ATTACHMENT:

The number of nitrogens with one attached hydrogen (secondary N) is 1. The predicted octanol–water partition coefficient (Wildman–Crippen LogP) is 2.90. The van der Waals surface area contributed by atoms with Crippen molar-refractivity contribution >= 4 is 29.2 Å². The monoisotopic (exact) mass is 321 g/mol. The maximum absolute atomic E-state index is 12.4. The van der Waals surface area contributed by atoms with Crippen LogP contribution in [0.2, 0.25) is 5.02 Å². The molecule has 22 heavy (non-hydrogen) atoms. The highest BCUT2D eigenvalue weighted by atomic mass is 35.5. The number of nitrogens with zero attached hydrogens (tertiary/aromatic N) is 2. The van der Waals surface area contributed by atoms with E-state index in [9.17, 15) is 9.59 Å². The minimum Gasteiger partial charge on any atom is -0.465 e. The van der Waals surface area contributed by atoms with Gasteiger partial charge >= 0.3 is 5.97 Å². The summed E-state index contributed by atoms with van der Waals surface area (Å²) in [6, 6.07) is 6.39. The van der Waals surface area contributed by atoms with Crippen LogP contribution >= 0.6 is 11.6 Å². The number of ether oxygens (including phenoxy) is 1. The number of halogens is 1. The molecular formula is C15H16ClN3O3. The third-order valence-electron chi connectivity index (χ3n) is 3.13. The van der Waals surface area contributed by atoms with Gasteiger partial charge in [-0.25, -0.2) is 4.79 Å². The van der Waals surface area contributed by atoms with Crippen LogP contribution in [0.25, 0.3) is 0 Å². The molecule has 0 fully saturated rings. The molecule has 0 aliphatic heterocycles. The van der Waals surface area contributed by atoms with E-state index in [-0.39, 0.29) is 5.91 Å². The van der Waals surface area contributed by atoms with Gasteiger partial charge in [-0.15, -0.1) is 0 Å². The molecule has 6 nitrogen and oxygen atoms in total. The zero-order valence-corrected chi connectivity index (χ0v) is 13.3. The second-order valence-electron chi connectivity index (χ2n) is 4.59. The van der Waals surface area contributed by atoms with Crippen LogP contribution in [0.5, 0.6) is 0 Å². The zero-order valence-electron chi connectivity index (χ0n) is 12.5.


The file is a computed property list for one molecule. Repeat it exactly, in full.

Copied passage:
The number of nitrogens with one attached hydrogen (secondary N) is 1. The predicted octanol–water partition coefficient (Wildman–Crippen LogP) is 2.90. The van der Waals surface area contributed by atoms with Crippen molar-refractivity contribution >= 4 is 29.2 Å². The monoisotopic (exact) mass is 321 g/mol. The maximum absolute atomic E-state index is 12.4. The van der Waals surface area contributed by atoms with Crippen LogP contribution in [0.2, 0.25) is 5.02 Å². The molecule has 22 heavy (non-hydrogen) atoms. The highest BCUT2D eigenvalue weighted by atomic mass is 35.5. The number of nitrogens with zero attached hydrogens (tertiary/aromatic N) is 2. The van der Waals surface area contributed by atoms with E-state index in [9.17, 15) is 9.59 Å². The minimum Gasteiger partial charge on any atom is -0.465 e. The van der Waals surface area contributed by atoms with Gasteiger partial charge >= 0.3 is 5.97 Å². The summed E-state index contributed by atoms with van der Waals surface area (Å²) in [6, 6.07) is 6.39. The van der Waals surface area contributed by atoms with Crippen LogP contribution >= 0.6 is 11.6 Å². The number of ether oxygens (including phenoxy) is 1. The number of halogens is 1. The molecular formula is C15H16ClN3O3. The third-order valence-electron chi connectivity index (χ3n) is 3.13. The van der Waals surface area contributed by atoms with Gasteiger partial charge in [-0.25, -0.2) is 4.79 Å². The van der Waals surface area contributed by atoms with Crippen LogP contribution in [0.25, 0.3) is 0 Å². The molecule has 0 fully saturated rings. The molecule has 0 aliphatic heterocycles. The van der Waals surface area contributed by atoms with E-state index in [-0.39, 0.29) is 5.91 Å². The van der Waals surface area contributed by atoms with Gasteiger partial charge in [-0.15, -0.1) is 0 Å². The molecule has 6 nitrogen and oxygen atoms in total. The zero-order valence-corrected chi connectivity index (χ0v) is 13.3. The second-order valence-electron chi connectivity index (χ2n) is 4.59. The van der Waals surface area contributed by atoms with Crippen LogP contribution in [0.5, 0.6) is 0 Å². The zero-order valence-electron chi connectivity index (χ0n) is 12.5.